KATHLEEN -- Veterans High School’s red, white and blue themed auditorium was the setting Sunday for a concert to remember Sept. 11 terror attacks and to hear from local representatives of the law enforcement, military and firefighting communities.
“It’s a way for us to remember those who were lost that day and to remember those who have kept us safe since that day,” said Tom Brown, director of bands at Veterans High. “Because of their continuing efforts, we are able to have concerts like this.”
The event featured the Veterans wind symphony, directed by Brown, and the Valdosta State University Wind Ensemble directed by Joe Brashier.
Brown said the idea for the memorial concert began in June when Brashier called and asked if he’d be interested.
“We both agreed doing the concert at Veterans High School would be very appropriate,” Brown said. “It wasn’t our intent to focus only on the tragedy, but to try to remember the people who showed America at her best. The police and firefighters in New York inspired all of us with their selfless commitment to helping their fellow New Yorkers through a remarkably difficult time. “
In comments representing law enforcement, Capt. Beth Shafer of the Houston County Sheriff’s Office spoke of the duty of first responders. She also gave honors to family friend and firefighter Ray Meisenhimer, who lost his life at the World Trade Center’s Twin Towers that day.
“There were many people who ran in as others ran out,” Shafer said. “That’s what first responders do.”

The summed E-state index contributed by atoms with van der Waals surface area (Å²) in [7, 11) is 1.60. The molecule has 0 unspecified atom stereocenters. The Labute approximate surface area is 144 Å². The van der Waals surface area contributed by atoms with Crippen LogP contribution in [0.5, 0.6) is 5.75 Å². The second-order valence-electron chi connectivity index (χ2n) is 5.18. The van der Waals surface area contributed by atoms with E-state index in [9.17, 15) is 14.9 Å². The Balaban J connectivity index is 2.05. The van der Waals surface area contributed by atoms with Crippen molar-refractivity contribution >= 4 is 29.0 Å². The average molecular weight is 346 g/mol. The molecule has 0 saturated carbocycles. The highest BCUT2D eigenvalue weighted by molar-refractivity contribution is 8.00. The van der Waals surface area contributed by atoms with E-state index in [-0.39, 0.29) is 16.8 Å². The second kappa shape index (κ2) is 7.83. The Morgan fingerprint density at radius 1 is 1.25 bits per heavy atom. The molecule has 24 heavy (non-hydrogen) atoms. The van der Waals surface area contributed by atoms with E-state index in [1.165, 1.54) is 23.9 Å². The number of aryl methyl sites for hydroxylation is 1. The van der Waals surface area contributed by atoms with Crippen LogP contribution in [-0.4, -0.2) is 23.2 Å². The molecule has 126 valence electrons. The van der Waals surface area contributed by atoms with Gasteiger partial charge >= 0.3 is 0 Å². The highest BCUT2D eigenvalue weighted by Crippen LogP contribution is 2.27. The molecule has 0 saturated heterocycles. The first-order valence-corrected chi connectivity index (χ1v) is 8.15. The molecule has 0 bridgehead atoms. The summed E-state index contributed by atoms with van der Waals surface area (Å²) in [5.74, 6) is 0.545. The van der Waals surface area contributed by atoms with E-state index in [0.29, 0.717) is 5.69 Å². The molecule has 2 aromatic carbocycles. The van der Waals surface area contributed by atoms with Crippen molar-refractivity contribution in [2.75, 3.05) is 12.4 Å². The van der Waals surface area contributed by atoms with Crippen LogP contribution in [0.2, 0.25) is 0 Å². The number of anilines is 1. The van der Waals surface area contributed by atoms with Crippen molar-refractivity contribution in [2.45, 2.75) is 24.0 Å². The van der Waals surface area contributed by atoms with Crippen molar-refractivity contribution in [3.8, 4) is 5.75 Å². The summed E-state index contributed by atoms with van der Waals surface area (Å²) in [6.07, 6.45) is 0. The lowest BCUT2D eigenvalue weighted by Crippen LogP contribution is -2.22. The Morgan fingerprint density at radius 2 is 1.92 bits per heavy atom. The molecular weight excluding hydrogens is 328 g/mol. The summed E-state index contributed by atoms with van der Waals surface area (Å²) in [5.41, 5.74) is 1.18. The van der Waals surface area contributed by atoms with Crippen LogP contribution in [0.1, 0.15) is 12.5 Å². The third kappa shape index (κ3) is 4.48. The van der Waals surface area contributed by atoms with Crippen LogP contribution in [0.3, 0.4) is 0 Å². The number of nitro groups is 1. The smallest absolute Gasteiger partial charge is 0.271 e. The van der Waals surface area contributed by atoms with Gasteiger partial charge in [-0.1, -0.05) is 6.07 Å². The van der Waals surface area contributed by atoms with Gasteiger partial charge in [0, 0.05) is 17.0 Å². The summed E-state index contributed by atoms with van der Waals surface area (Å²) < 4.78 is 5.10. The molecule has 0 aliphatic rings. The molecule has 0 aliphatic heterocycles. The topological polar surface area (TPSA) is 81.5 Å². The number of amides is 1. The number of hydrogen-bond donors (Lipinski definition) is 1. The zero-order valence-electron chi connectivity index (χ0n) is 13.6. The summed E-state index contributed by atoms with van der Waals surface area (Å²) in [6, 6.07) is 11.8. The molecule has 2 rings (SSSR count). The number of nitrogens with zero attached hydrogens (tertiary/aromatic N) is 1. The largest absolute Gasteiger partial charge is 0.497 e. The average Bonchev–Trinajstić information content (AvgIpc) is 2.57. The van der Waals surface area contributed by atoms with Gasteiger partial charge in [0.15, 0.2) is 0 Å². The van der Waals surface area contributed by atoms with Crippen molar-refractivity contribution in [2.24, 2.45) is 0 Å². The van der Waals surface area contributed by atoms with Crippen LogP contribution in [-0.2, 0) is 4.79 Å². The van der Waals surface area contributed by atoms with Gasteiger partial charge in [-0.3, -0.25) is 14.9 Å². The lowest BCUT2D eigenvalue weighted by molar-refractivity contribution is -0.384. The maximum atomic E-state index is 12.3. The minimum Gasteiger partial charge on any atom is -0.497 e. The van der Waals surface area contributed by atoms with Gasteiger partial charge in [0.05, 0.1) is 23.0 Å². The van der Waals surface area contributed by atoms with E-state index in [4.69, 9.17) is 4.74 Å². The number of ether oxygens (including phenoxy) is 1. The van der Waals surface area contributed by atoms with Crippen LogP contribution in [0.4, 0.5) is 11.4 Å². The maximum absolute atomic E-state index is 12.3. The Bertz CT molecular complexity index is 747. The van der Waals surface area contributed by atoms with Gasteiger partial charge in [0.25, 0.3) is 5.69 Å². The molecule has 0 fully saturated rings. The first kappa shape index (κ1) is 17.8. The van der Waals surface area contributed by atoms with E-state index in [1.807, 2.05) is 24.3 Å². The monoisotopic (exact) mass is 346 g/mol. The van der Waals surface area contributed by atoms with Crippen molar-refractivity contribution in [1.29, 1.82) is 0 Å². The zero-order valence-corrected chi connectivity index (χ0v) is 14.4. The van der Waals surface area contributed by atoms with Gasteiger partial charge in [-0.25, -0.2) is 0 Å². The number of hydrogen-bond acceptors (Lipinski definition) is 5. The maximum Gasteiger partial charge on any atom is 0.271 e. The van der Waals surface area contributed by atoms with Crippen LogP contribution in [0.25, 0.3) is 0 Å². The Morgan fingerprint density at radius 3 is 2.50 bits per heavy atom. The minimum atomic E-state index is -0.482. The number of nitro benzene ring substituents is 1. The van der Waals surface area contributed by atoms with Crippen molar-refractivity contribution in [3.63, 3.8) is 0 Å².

Shafer said after learning of the terrorist attacks, she and other members of the sheriff’s office continued doing their duty and patrolling Houston County, going about their business that day as they have each day since.
Retired Air Force Lt. Col. Steve Atkins, the school’s aerospace science instructor, told of his days following the tragedy. He said the day after 9/11 he was part of an F-15 refueling mission over Atlanta and the day after that over Washington, D.C.
Flying over two of the nation’s busiest air traffic areas, Atkins said he knew they were not ordinary days when air traffic controllers gave him clearance for all altitudes and all air space, telling him, “It’s all yours”.
He said spending four hours flying over Washington and being able to see the damage done to the Pentagon gave him plenty of time to think and experience the eerie air silence the days after 9/11 produced.
Houston County Fire Chief/EMA Director Jimmy Williams spoke for firefighters. “Greater love has no man than this, that he lay down his life for his friend,” Williams said, quoting a biblical passage from John 15.13. “People gave their lives for their friends that day.”
Williams went on to say what he believed terrorists intended to do on 9/11 was to break the spirit of America. He said they failed, and he invoked God’s continued blessings on America.
Doshia Scarborough, of Houston County, was one of those attending the memorial. She said she thought it was a wonderful event and that she was especially pleased it was held in a public school. It was stirring,” she said. “We needed something like this here.”
In his comments, Brown also expressed thanks to local school officials for their part, and he said their courage, in allowing the event.
As for his student musicians, Brown said though they might not have the same memories of the event as their parents, they were equally moved by participating in the memorial.
“Many of our students are a bit fuzzy on details,” he said. “But most are very aware of the significance of the day.”